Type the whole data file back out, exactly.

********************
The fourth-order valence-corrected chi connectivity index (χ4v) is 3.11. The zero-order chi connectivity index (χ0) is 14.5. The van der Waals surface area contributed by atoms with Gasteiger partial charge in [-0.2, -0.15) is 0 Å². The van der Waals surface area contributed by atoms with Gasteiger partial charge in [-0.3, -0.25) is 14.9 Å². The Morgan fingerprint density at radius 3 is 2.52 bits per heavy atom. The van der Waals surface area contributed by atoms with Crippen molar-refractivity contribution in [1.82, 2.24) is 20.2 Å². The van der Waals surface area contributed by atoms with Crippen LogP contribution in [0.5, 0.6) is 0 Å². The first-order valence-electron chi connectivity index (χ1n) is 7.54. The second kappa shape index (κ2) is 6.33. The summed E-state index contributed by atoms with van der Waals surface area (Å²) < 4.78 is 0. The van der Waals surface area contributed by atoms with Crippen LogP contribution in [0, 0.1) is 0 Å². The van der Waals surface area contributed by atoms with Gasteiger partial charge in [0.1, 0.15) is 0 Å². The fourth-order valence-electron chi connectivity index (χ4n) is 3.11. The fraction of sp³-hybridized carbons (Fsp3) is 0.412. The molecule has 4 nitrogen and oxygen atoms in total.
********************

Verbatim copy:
The fourth-order valence-corrected chi connectivity index (χ4v) is 3.11. The zero-order chi connectivity index (χ0) is 14.5. The van der Waals surface area contributed by atoms with Gasteiger partial charge in [-0.2, -0.15) is 0 Å². The van der Waals surface area contributed by atoms with Gasteiger partial charge in [-0.3, -0.25) is 14.9 Å². The Morgan fingerprint density at radius 3 is 2.52 bits per heavy atom. The van der Waals surface area contributed by atoms with Crippen molar-refractivity contribution in [1.82, 2.24) is 20.2 Å². The van der Waals surface area contributed by atoms with Crippen LogP contribution in [0.5, 0.6) is 0 Å². The first-order valence-electron chi connectivity index (χ1n) is 7.54. The second kappa shape index (κ2) is 6.33. The summed E-state index contributed by atoms with van der Waals surface area (Å²) < 4.78 is 0. The van der Waals surface area contributed by atoms with Crippen LogP contribution in [0, 0.1) is 0 Å². The van der Waals surface area contributed by atoms with Gasteiger partial charge in [0.1, 0.15) is 0 Å². The fourth-order valence-electron chi connectivity index (χ4n) is 3.11. The fraction of sp³-hybridized carbons (Fsp3) is 0.412. The molecule has 4 nitrogen and oxygen atoms in total.